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Phosphorescent, who plays Nectar tonight

K'naan, Gabriel Teodros, Yze, DJ Daps 1 at Neumos, 8 p.m., $10 adv, all ages

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Tonight's Show Suggestions

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Phosphorescent, who plays Nectar tonight

K'naan, Gabriel Teodros, Yze, DJ Daps 1 at Neumos, 8 p.m., $10 adv, all ages

Here is a link to Jonathan Cunningham's excellent feature on K'naan; problem is, our website is currently fubar while our web support team tinkers, so if the link doesn't function properly, please have patience with us until the thing is reborn anew. Also, if opener Yze is the young woman I'm thinking of (and I'm pretty certain she is), I've seen her spit a couple of times now, and she's really quite talented. She definitely deserves to be on this bill. I know it's tough for you music types to be punctual (myself included), but try to show up on time to check her out!

Dan Auerbach, Hacienda, Those Darlins at Showbox at the Market, 8 p.m., $22, all ages

If you haven't heard Dan Auerbach's first solo record yet, I'll save you the suspense: Yes. In most respects, Keep It Hid is almost indistinguishable from Auerbach's two-man band The Black Keys. There's no mistaking his soulful howl for anyone else's. Yet there are differences. Keep It Hid is what the Keys might sound like if Auerbach and Patrick Carney decided to add a full band behind them. (On this tour, Austin band Hacienda is backing Auerbach). And this disc is more adventurous than the Keys, incorporating a more diverse range of folk, country, and soul influences.

In other words, it moves beyond Auerbach's penchant for O.G. blues and psychedelic stoner rock. But still, Keep It Hid succeeds for the same reason the Keys do: because Auerbach mines the best in old-timey American roots music, mushing together harmonic folk ballads, blues rhythms, Doors-like organ freakouts, and fuzzy guitar solos like so much sonic Play-Doh. Instead of the ugly mess that can result from trying to do too much on a single record, Auerbach creates a balanced sound that's informed by nostalgia without drowning in it. SB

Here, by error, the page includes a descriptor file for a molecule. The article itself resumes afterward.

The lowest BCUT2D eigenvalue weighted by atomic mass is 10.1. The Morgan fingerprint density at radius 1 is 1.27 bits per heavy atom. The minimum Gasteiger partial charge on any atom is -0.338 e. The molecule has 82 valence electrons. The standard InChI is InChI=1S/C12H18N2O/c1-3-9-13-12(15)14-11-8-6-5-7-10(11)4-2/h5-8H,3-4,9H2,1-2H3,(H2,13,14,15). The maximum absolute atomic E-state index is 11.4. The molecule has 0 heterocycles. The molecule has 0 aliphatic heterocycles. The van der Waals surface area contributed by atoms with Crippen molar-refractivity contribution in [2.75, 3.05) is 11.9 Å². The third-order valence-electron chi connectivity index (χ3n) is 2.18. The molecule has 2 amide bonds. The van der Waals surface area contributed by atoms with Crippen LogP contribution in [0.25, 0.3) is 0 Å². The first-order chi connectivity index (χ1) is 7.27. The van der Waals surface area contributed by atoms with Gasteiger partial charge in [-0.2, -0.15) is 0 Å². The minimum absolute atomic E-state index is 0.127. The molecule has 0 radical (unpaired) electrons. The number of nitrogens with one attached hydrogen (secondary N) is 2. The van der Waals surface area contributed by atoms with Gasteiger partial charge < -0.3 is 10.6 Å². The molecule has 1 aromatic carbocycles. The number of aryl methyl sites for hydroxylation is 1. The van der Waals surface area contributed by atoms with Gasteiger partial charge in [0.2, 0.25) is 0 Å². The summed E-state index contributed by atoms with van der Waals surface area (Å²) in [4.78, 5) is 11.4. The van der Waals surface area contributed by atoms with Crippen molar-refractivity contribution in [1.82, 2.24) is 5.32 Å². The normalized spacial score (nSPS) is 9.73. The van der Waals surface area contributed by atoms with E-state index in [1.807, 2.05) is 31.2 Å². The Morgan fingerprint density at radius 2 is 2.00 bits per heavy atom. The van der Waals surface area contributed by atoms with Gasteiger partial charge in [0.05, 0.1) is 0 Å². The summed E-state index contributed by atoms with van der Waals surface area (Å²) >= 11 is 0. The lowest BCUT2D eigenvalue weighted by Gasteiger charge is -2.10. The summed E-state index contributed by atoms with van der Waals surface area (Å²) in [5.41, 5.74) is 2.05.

Phosphorescent, Quiet Ones at Nectar, 8 p.m., $10

Playing off of Willie Nelson's tribute to his own hero Lefty Frizell, Matthew Houck, AKA Phosphorescent, reaches deep into the Nelson archive for a homage of his own, the excellent To Willie. Though Nelson himself is in no danger of being forgotten (has a musician ever added so much to American lore?), certain of his songs are, having been inadvertently buried under the man's 70-year-old mountain of releases, which grows by at least five albums each year. The songs Houck wrestles with are Nelson's plainspoken, bottomed-out country numbers like "Reasons to Quit" (about addiction), "It's Not Supposed to Be That Way" (about infidelity), and "Too Sick to Pray" (spiritual exhaustion). Houck is successful in honoring Nelson because what To Willie does is unearth Nelson's dustier, bleaker side. The band plays as if the songs are swimming through a hangover--woozy, cracked, and slowly swingin'. Houck also deserves credit for pulling off Nelson's slippery sense of musical timing, in which solos are delivered two paces behind the rhythm section and verses take wide leaps ahead of the melodies. It's not all stark, though. When Houck delves into upbeat honky-tonkers "Pick Up the Tempo" and "I Gotta Get Drunk", the effect is like listening to a sun-baked afternoon jam, with the band grinning and nodding wearily through a thick fog of marijuana smoke. BRIAN J. BARR

Tina Dico at Triple Door, 7:30 p.m., $20, all ages

Denmark's Tina Dico might be best known internationally for her contributions to downtempo English outfit Zero 7's second album When It Falls, on which she sang lead vocals on the dreamy tracks "Home" and "The Space Between." During a 2004 tour, the band filled the Showbox with enveloping trip-hop, and Dico possessed the crowd with fellow sirens Sia Furler and Sophie Barker. Like Furler, Dico applies pitch-perfect, crystal-clear, sultry vocals to soul-bearing lyrics. And like Furler, she's adorable. But Dico has a disposition of seeming reticence and shyness that remains until she opens her cute little mouth. After that, she fills venues with her presence. A singer-songwriter at heart, Dico released her first solo album (Fuel) well before Zero 7 came knocking, and she's been recording and touring ever since. Her fifth album, A Beginning, A Detour, An Open Ending, comprises three independently recorded, different-sounding EPs in a full-length boxset. For fans of bare-bones acoustic, lush arrangements and dream pop, Dico carries herself with confidence and coveted vocal mastery. NEIL ESTEP

 
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